Bound To Stay Bound

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 Fast pitch
 Author: Stone, Nic

 Publisher:  Crown Books for Young Readers (2021)

 Classification: Fiction
 Physical Description: 179 p.,  21 cm

 BTSB No: 857289 ISBN: 9781984893017
 Ages: 8-12 Grades: 3-7

 Subjects:
 Softball -- Fiction
 Families -- Fiction
 Racism -- Fiction
 African Americans -- Fiction
Genres:
Sports
Multicultural
Family Life

Price: $21.58

Summary:
Shenice Lockwood dreams of leading the Fulton Firebirds to the U12 softball regional championship. But Shenice's focus gets shaken when her great-uncle Jack reveals that a career-ending-and family-name-ruining-crime may have been a setup. It's up to Shenice to discover the truth about her family's past--and fast--before secrets take the Firebirds out of the game forever.

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Reviews:
   Kirkus Reviews (+) (07/01/21)
   School Library Journal (08/01/21)
 The Hornbook (00/09/21)

Full Text Reviews:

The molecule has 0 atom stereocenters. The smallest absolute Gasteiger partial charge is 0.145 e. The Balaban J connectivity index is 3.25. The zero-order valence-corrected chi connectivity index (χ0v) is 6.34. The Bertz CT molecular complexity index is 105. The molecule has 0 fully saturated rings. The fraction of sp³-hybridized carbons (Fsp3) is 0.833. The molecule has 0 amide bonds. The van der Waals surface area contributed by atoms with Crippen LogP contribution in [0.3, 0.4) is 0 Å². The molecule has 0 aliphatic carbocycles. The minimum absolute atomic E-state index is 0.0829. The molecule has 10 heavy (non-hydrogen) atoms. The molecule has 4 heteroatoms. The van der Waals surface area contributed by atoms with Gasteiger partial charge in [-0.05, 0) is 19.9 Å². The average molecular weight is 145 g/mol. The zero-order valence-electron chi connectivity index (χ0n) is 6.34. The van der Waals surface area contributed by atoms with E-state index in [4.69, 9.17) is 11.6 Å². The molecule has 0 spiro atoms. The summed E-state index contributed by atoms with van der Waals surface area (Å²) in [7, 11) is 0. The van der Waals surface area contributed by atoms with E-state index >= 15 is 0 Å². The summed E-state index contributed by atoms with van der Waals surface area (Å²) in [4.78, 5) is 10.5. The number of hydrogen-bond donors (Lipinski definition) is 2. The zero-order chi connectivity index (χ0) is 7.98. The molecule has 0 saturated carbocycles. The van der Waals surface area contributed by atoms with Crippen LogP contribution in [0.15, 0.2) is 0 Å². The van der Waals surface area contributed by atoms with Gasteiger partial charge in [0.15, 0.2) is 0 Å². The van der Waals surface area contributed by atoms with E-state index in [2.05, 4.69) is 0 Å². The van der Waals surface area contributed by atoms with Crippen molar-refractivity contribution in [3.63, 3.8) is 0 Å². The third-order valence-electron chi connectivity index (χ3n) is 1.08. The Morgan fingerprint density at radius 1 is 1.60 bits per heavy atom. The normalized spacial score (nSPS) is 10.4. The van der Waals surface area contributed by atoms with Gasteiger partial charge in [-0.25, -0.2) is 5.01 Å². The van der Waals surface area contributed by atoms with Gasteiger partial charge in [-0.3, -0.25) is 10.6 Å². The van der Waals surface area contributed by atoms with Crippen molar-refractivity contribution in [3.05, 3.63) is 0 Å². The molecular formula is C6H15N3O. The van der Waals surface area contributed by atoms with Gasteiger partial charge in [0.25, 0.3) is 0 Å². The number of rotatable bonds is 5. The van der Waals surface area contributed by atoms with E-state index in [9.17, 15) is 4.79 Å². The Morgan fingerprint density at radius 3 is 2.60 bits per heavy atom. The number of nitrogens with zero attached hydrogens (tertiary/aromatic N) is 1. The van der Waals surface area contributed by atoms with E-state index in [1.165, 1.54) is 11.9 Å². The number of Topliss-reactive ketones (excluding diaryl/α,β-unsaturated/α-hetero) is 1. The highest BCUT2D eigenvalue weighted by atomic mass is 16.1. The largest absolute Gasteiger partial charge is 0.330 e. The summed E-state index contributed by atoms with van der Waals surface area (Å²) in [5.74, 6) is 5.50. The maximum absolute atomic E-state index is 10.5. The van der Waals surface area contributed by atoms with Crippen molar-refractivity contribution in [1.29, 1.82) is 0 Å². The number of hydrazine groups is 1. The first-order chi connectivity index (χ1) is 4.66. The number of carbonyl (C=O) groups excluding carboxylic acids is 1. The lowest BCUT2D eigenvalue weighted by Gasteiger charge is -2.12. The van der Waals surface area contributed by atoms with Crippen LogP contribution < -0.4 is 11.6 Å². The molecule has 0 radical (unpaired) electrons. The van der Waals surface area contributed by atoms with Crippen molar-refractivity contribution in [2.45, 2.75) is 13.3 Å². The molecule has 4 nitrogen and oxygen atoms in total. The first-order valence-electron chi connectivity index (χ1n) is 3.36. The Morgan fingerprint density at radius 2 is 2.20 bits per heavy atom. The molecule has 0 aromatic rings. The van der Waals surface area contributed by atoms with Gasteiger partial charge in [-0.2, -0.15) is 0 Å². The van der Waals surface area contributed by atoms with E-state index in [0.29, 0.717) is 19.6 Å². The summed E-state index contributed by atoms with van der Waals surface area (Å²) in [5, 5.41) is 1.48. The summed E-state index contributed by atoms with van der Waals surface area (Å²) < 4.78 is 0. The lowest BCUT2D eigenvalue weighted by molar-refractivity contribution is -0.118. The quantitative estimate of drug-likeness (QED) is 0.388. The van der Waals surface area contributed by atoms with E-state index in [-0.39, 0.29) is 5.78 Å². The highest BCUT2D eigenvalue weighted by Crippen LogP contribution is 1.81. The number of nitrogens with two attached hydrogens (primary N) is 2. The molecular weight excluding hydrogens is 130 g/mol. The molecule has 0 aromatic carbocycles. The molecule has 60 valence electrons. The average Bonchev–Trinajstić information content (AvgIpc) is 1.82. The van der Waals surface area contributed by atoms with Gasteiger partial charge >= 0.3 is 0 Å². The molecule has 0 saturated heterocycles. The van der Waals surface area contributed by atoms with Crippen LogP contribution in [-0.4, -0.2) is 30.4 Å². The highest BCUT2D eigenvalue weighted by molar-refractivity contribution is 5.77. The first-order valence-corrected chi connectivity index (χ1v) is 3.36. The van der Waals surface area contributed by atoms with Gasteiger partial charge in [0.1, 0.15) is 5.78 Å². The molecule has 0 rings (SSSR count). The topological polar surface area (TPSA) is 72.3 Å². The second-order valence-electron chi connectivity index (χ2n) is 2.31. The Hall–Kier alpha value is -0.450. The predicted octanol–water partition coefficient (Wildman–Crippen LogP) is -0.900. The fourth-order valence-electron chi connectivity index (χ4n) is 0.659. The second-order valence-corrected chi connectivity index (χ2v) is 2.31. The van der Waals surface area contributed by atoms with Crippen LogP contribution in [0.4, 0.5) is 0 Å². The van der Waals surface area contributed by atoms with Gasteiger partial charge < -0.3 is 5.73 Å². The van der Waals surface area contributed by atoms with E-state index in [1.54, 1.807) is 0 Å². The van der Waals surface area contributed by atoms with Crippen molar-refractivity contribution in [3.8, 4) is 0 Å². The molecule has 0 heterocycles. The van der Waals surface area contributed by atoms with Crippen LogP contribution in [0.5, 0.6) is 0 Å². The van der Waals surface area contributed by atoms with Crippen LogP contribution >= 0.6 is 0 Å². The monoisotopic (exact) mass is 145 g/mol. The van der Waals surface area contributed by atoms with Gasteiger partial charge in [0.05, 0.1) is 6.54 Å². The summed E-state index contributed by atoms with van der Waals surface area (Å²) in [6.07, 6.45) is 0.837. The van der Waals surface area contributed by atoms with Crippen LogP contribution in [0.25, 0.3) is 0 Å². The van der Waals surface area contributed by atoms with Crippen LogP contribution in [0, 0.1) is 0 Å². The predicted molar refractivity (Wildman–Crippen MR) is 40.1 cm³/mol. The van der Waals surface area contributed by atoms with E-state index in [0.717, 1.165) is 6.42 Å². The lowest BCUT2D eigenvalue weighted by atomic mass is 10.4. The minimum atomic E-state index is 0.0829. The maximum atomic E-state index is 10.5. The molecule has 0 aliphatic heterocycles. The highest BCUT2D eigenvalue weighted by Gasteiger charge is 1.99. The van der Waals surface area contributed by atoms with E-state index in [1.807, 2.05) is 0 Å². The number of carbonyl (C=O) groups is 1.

School Library Journal - 08/01/2021 Gr 5–8—A sports mystery that will keep readers engaged from start to finish. "Base-related ball" runs in Shenice's blood. Her dad played, and his dad played, and now Shenice is the captain of the Fulton Firebirds, the first and only all-Black softball team in the Dixie Youth Softball Association. More than anything, she wants to prove that Black girls do belong on the field. The day after a tough loss, Shenice's father decides it's time to introduce her to her Great-Grampy JonJon's infamous trunk. The trunk holds all kinds of baseball treasures, but her father gives her JonJon's mitt and closes the trunk. Shenice is curious about other items she saw but doesn't know how to learn more about them until she discovers her Great-Grampy's brother, Uncle Jack, is still alive. When they meet, Uncle Jack tells Shenice the reason JonJon stopped playing ball: he was framed for stealing the glove of Joe DiMaggio from a charity auction. Her parents told her Uncle Jack isn't always lucid. Is the story true? Can Shenice clear JonJon's name? Discussions about race and civil rights are seamlessly woven into the narrative through Shenice's own experiences, her schoolwork, and conversations with her language arts teacher. The climax feels unnecessarily prolonged, but this may keep younger readers on the edge of their seats. Softball terminology isn't always explained, so it would benefit readers to have some background knowledge of the sport. VERDICT Purchase this title where Stone's work, sports stories, and light mysteries are popular.—Lisa Buffi, Sterling M.S., VA - Copyright 2021 Publishers Weekly, Library Journal and/or School Library Journal used with permission.

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